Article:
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Is Ron Paul Winning?
Almost everywhere, he’s increased his vote totals from 2008.

Ron Paul is cheered by supporters in Champaign, Ill., March 14, 2012.

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Ron Paul hasn’t won a single state in the Republican primary so far. Pundits assume this should sound alarm bells among the congressman’s supporters. But the self-dubbed champion of liberty has increased his vote totals from his run in 2008, and his backers — even Paul himself — are taking the long view.

In the states that have voted so far, Paul has received 973,925 votes, versus 451,797 in 2008, a 115 percent increase. These numbers aren’t completely comparable: Hawaii switched from a closed caucus to an open primary, so he went from 0 to 1,902 votes in the Aloha State. In Idaho, meanwhile, he lost votes (dropping from 29,741 to 8,086), because the state switched from a primary system to caucuses.

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Still, the trend is unmistakable. Paul has increased his electoral standing in 28 of the 31 states that have voted so far. And he’s made sizeable gains in some states. In Florida, for instance, he won 116,776 votes this year, an 85 percent increase from the 62,887 votes he got in 2008. At the same time, he made surprisingly little headway in the theoretically friendly caucus state of Nevada. In 2012, Paul won 6,175 votes — only slightly better than his 6,084 total in 2008.

In the Wall Street Journal, Karl Rove once observed that Ron Paul had a high floor and a low ceiling. It appears that Paul has now slightly raised that floor.

Phyllis Woods, the Republican national committeewoman for New Hampshire, thinks one reason Paul hasn’t caught fire among GOP voters is his lack of executive experience. “He has the right message, and his heart is in the right place for many people, but [he] hasn’t been in a leadership role,” she says. “He hasn’t accomplished a lot.”

She has a point. In CNN’s New Hampshire exit polls, 26 percent of voters said the “right experience” was a candidate’s “most important quality.” Among this demographic, Mitt Romney won with 36 percent of the vote, while Jon Huntsman placed second with 33 percent. But Paul, who came in second statewide, placed a distant third with just 14 percent of the vote.

Another reason for Paul’s weakness is his anti-interventionist foreign-policy views. “The one thing that has hurt him some has been his position relative to Iran,” former Nevada governor Bob List tells National Review Online. “I think that’s been a big factor in why he hasn’t done better out here.” Paul’s supporters have long been more interested in fiscal conservatism and a candidate’s authenticity than in foreign policy. In CNN’s 2008 Iowa entrance polls, Paul almost tied victor Mike Huckabee among voters who thought the assassination of Pakistan prime minister Benazir Bhutto (then a hot topic) was “not important at all.” (Paul got 37 percent of them, to Huckabee’s 38.)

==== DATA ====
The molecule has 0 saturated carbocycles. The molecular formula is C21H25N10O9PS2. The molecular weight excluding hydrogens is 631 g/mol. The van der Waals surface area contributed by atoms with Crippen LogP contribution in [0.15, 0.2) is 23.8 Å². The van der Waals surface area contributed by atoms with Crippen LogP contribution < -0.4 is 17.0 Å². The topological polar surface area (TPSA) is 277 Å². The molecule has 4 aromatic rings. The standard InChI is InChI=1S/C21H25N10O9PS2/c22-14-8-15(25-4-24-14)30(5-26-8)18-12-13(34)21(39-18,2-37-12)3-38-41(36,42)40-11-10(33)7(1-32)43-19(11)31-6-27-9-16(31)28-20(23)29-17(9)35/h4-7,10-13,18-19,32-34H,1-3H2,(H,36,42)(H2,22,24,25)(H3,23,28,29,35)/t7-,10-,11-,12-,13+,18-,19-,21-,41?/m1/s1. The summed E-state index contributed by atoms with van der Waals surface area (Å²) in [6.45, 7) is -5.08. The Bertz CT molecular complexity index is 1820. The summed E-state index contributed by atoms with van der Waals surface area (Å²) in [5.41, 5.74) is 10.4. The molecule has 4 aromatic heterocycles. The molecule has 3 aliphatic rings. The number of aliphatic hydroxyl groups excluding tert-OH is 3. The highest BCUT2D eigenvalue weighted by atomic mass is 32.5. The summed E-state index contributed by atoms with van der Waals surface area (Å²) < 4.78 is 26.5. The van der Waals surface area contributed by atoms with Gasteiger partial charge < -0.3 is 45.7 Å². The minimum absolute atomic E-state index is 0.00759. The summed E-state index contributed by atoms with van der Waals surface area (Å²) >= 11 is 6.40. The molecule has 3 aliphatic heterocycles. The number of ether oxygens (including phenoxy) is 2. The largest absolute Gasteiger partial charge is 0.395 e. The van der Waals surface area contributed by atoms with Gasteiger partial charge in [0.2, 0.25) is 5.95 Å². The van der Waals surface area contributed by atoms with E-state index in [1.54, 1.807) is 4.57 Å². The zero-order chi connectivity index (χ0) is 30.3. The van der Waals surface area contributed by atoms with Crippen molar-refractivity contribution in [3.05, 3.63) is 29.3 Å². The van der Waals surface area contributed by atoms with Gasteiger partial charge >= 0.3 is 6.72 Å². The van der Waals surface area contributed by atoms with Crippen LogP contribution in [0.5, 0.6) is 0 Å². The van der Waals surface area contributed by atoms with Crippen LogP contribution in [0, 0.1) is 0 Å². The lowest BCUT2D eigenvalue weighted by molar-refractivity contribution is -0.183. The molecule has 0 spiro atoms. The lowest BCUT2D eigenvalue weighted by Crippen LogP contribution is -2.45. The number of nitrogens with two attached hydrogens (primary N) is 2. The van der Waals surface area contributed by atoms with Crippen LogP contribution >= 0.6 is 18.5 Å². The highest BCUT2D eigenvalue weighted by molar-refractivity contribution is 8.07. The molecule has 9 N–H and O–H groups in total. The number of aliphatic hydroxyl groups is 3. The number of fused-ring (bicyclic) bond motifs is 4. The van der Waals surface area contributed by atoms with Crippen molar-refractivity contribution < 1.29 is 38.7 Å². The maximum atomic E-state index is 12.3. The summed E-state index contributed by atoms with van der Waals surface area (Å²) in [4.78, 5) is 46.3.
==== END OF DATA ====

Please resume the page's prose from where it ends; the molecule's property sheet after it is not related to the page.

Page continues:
Paul himself all but admits he won’t win the nomination. When asked earlier this year whether he saw himself in the White House, Paul admitted, “Not really, but I think it’s a possibility.” He explained, “I don’t deceive myself. You know what the odds are. The odds have been slim.”

According to CNN’s exit polls across the country, Paul voters are more likely to be young, independent, and ideologically liberal or moderate — very different from the typical Republican primary voter. He’s got a quirky coalition, but that coalition is growing.

And that’s the point, says Paul backer Aaron Libby, a Maine state representative. The Paul campaign “is a liberty organization,” he says. “It’s all about the message; Congressman Paul is the messenger. This is not going to end with Congressman Paul; this is only going to grow.”

That’s not to say his supporters wouldn’t love for him to be the GOP nominee. “Some people will skew [my argument] and say he’s not in it to win,” Libby notes. “I say, ‘Yeah, there are long-term points to this, and we’re looking at secondary goals, but winning the candidacy furthers them.’”

And so, even if Paul’s bid for the nomination ends in defeat, Paul’s backers will probably see 2012 as a victory.

— Brian Bolduc is an editorial associate for National Review.

Editor’s Note: This article has been emended since its original posting. It had stated that Ron Paul had decreased his vote total in the Virgin Islands since 2008. In fact, he won the popular vote this year with 112 votes.



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